- Aspect Ratio: 1.78:1
- Video Codec: AVC/MPEG-4
- Resolution: 1080p/24
- Audio Codec: EnglishDolby TrueHD 5.1l Japanese Dolby Digital 2.0
- Subtitles: English
- Region: A
- Rating: Not Rated
- Discs: 2
- Studio: Funimation
- Release Date: January 5, 2010
- List Price: $59.98[amazon-product align=”right”]B002UOMGV0[/amazon-product]
Click thumbnails for high-resolution 1920X1080p screen captures
(Screen captures are lightly compressed with lossy JPEG thus are meant as a general representation of the content and do not fully reveal the capabilities of the Blu-ray format)
D.Gray-man is a popular anime series based on an original manga by Katsura Hoshino. With over 100-episodes, it has been previously released to DVD in 13-episode sets. It now begins to arrive on Blu-ray from Funimation in the same 13-episode configurations, with this, Season One Part One, being the first installment.
The story is a gothic, steampunk tale set at what is referred to as “the end of the fictional 19th Century,” and it focuses on the character Allen Walker, a young exorcist. Allen, along with a team of exorcists known as The Black Order are fighting against a creature known as The Millennium Earl who uses an ancient substance known as Innocence to infect the souls of those who faced major tragedy in their lives and turn them into mechanized, demon-like killing machines known as akuma. The Millenium Earl’s plan is to destroy humanity using these akuma. The akuma also carry the burden of the souls of others within them and it is up to the exorcists to fight them as well as save humanity from the Millennium Earl and the Innocence.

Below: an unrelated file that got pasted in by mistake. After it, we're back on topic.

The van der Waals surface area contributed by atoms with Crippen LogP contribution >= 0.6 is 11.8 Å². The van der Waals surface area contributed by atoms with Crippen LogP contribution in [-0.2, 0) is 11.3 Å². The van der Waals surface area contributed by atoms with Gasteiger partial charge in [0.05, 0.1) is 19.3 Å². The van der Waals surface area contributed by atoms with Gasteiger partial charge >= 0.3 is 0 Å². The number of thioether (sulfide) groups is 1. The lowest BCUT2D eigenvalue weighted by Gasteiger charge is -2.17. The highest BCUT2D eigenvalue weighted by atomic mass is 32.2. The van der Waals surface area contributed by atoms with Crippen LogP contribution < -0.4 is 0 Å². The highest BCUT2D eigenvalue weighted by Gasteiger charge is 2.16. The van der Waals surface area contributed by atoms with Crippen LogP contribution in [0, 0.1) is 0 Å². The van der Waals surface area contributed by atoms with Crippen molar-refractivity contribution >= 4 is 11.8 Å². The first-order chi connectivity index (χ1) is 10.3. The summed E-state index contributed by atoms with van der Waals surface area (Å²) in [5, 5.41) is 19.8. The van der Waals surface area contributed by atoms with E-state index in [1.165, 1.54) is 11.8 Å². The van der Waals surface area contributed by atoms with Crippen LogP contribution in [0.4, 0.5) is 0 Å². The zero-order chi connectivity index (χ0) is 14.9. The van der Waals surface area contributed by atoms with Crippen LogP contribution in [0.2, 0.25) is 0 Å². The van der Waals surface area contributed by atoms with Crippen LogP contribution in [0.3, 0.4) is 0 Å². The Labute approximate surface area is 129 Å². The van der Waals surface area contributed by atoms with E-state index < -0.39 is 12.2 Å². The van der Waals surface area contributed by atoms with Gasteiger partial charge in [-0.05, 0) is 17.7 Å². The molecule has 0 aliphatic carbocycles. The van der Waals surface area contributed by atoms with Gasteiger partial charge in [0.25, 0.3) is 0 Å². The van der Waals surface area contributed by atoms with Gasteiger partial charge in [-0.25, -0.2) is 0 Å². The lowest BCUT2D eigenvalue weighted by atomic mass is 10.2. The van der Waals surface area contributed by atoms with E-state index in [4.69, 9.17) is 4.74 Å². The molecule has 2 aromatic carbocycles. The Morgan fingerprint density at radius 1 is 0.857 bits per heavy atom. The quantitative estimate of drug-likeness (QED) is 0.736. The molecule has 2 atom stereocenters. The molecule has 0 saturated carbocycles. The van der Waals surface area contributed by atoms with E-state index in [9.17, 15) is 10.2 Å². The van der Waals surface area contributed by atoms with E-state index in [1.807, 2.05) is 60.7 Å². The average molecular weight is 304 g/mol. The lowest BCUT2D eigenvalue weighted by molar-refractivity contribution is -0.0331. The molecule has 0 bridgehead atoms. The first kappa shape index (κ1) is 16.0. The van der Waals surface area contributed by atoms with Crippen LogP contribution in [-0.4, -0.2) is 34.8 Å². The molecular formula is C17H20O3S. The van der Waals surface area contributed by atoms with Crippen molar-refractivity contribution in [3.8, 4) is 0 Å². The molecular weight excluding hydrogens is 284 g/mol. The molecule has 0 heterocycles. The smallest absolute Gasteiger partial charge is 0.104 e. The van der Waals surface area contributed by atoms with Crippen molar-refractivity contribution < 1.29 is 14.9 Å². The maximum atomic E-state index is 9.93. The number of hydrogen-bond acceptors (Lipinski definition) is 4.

D.Gray-man has a moody and effective animation design with distinct characters. The story is compelling enough to keep fans riveted and invested across the course of its over-one-hundred episodes, once those begin to appear. Each episode is injected with a plethora of action sequences and the story blends the supernatural, the spiritual and the scientific effortlessly.
D.Gray-man comes to Blu-ray from Funimation in a 1.78:1 AVC/MPEG-4 1080p encoding plagued with problems. From the beginning the transfer shows issues with motion jaggies around the line art. There is also blocking and posterization in places and an overall softness to the transfer. Color reproduction is strong, with oranges and reds in particular standing out and blues and blacks looking nice and deep.
D.Gray-man comes with an English Dolby TrueHD 5.1 lossless soundtrack as its main option and the original Japanese language track provided only in a Dolby Digital 2.0 variation. The TrueHD 5.1 mix is very aggressive and makes full use of all of the channels. There is plenty of low frequency extension and discrete sounds panned through the surrounds. Dynamic range is a bit limited, however, as the mix tends to be very loud all the time, with a constant assault of sounds. Dialogue is clean and manages to stay audible above the fray of sound effects during the most active scenes.
The supplements provided on D.Gray-man are barebones. Across the release’s two discs there are only one commentary, some trailers for more Funimation releases and the opening and closing sequences for D.Gray-man sans the credits.
The supplements provided on this release are:
- Episode 2 Commentary
- Textless Songs (1.78:1; 1080p/24):
- Opening: Innocent Sorrow
- Closing: Snow Kiss
- Sands of Destruction
- Tower of Druaga
- Soul Eater
- Spice and Wolf
- Bamboo Blade
The Definitive Word
With over 100-episodes in the franchise, this first 13-episodes is a mere teaser. At an SRP of $59.98 it may also be a bit too much of a price for entry given the middling video transfer and barebones extras, but the series definitely gets off to a good start and anyone who likes good anime with a darker orientation should appreciate D.Gray-man.